When:                  Thursday 7 April 2016, 9am-4.30pm
Venue:                  Mental Health Commission – 7 Field St, Mt Lawley
 
For more information and to register, please visit the Mental Health Commission website, contact the Workforce Development Administration Officers on 9370 0368 or 9370 0327, or email DAO.education@health.wa.gov.au
 

We look forward to seeing you there!

Rum Ad Before Dora the Explorer: Not a Concern!?

You may remember that last year a rum ad was played before a ‘Dora the Explorer’ kid’s video on YouTube.
 
After initially losing the complaint for 3 months, the industry body rImage of Sydney Health Law blog postesponsible for self-regulating alcohol advertising (ABAC) has finally decided that the complaint cannot be reviewed as it falls outside of their code. The code only covers the content of alcohol ads, whereas the complaint related to its placement.

The father of the 3 year old girl who was watching the video, Professor Roger Magnusson from Sydney Health Law, is, rightly, outraged by this decision. “It’s official.  Spamming children with alcohol advertisements does not breach the ABAC Code, the alcohol industry’s swiss-cheese voluntary standard for alcohol advertising regulation,” he wrote in a recent blog post about the decision.
 
“The Chief Adjudicator of the ABAC Complaints Panel has ruled that the Panel will not consider a complaint about Diageo Australia [the rum advertiser] spamming a 3 year-old with a Bundaberg Rum video-advert when she clicked on a Dora the Explorer video on a children’s YouTube channel,” he wrote.
 
The Alcohol Advertising Review Board Panel (the alternative alcohol ad review system run by health groups) found that the ad breached its code.
 
Want more?
Read the Sydney Health Law blog.
 
What can I do?
Remember, if you see an alcohol ad that concerns you, let the Alcohol Advertising Review Board know.

Calls for Changes To Alcohol Tax

The Foundation for Alcohol Research and Education (FARE) has Image of FARE pre-budget submission called for changes to Australia’s alcohol tax system in their pre-budget submission. FARE said that modest but necessary changes would deliver a $2.9 billion revenue boost and an even greater windfall for the health of the nation.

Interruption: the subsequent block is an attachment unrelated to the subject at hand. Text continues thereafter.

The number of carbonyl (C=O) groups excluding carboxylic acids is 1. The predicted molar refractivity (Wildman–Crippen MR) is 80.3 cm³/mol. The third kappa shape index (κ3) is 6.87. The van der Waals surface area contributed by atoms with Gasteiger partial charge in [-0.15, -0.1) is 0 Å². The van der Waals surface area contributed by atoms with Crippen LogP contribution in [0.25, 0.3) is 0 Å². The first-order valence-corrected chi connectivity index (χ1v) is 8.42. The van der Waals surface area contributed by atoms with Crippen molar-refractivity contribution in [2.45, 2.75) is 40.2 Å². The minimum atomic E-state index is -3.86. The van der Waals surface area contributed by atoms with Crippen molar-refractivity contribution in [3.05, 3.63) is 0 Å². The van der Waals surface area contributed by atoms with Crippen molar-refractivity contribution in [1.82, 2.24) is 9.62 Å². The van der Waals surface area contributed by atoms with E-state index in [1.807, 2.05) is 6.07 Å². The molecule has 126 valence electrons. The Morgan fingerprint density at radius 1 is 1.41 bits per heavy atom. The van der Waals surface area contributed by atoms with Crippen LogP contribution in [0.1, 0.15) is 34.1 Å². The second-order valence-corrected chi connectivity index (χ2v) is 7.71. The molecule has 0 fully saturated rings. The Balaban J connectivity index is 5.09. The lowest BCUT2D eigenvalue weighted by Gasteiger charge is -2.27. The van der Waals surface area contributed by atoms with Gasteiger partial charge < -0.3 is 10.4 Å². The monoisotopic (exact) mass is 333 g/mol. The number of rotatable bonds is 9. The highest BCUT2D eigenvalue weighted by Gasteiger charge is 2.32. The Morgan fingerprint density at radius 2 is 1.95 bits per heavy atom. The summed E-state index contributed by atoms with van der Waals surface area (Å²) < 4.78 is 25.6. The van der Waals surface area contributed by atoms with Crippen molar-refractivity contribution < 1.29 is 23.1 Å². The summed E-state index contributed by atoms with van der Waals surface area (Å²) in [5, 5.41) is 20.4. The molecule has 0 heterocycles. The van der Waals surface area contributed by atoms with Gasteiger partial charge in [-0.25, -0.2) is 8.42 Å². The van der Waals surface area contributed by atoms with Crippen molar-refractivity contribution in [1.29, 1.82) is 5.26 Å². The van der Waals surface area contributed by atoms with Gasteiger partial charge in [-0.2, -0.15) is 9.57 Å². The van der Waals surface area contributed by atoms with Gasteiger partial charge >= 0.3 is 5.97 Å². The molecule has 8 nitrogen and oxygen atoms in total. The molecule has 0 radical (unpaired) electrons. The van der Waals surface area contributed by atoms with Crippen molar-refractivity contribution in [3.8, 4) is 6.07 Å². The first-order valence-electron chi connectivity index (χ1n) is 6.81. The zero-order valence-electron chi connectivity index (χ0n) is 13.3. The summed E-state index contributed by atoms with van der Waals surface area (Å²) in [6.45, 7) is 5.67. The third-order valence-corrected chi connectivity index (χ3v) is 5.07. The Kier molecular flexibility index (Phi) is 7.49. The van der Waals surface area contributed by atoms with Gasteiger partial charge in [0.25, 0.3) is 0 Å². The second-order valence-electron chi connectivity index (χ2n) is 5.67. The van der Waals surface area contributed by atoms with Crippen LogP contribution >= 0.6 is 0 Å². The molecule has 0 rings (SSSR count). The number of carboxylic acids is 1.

Economic modelling found that a 10% increase in all alcohol excise, combined with changes that would tax wine more equitably, would result in a 9.4% reduction in alcohol consumption, with a corresponding reduction in alcohol harms.
 
FARE Chief Executive Michael Thorn says, “Reforming the alcohol tax system should be a no-brainer. In fact nine separate Government reviews have recommended we do exactly that.”
 
Want more?
Read FARE’s Pre-Budget 2016-17 submission and the media release on their website.

New report: Latest stats on underage drinking

Fact check: Do world class cities lack lockout laws?
ABC, 16 March 2016
Is there a lack of laws similar to Sydney’s lockout laws in comparable international cities?
 
Licensed venues group concerned over Calvary drug and alcohol recording trial
Canberra Times, 15 March 2016
The association representing Canberra’s licensed venues has concerns about a pilot study designed to record the drug and alcohol intake of every patient in Calvary Hospital’s emergency department.
 
Australia’s drinking culture has role in sexual assaults at universities, say experts
The Guardian, 9 March 2016
Tackling Australia’s toxic drinking culture and broader inequality between men and women is crucial to eradicating sexual assault on university campuses, experts in the sector say.
 
Increasing alcohol tax the best way to fix budget deficit, says report
The Guardian, 8 March 2016
Increasing the price of alcohol, particularly cheap wine and cider, would boost tax revenue by $2.9bn annually and be a boon to public health, says a new report.
 
Cost of drink driving on ACT roads revealed by ACT government forensic report
Canberra Times, 7 March 2016
More than 60% of drivers who tested positive for alcohol consumption after accidents on Canberra roads have recording blood-alcohol readings double the legal limit since 2002. 

The Facts

Removal of alcohol advertising from public transport is strongly supported in Australia and around the world:
  1. 72% of WA adults support removing alcohol advertising from buses and bus stops to reduce young people’s exposure, with only 10% opposed. 
  2. The World Health Organization, the Australian Medical Association, the National Preventative Health Taskforce and other expert groups have recommended restricting alcohol advertising during times and in places which have high exposure to children and young people.
  3. In September 2015, the ACT government announced that alcohol advertising will no longer be allowed on public buses.
  4. Several countries, including Finland, Ireland and numerous jurisdictions within the USA, have policies and legislation around alcohol advertising on public transport and transit stops.
Source: No way to ignore it”: The case for removing alcohol ads from public transport and transit stops. Alcohol Advertising Review Board, March 2016.
Alcohol Action Station aims to provide the WA community with the tools to take action to reduce harms from alcohol among young people. It is provided by the McCusker Centre for Action on Alcohol and Youth in association with the Injury Control Council of WA. You are receiving this email because you have subscribed to receive Alcohol Action Station fortnightly e‐newsletters and urgent bulletins.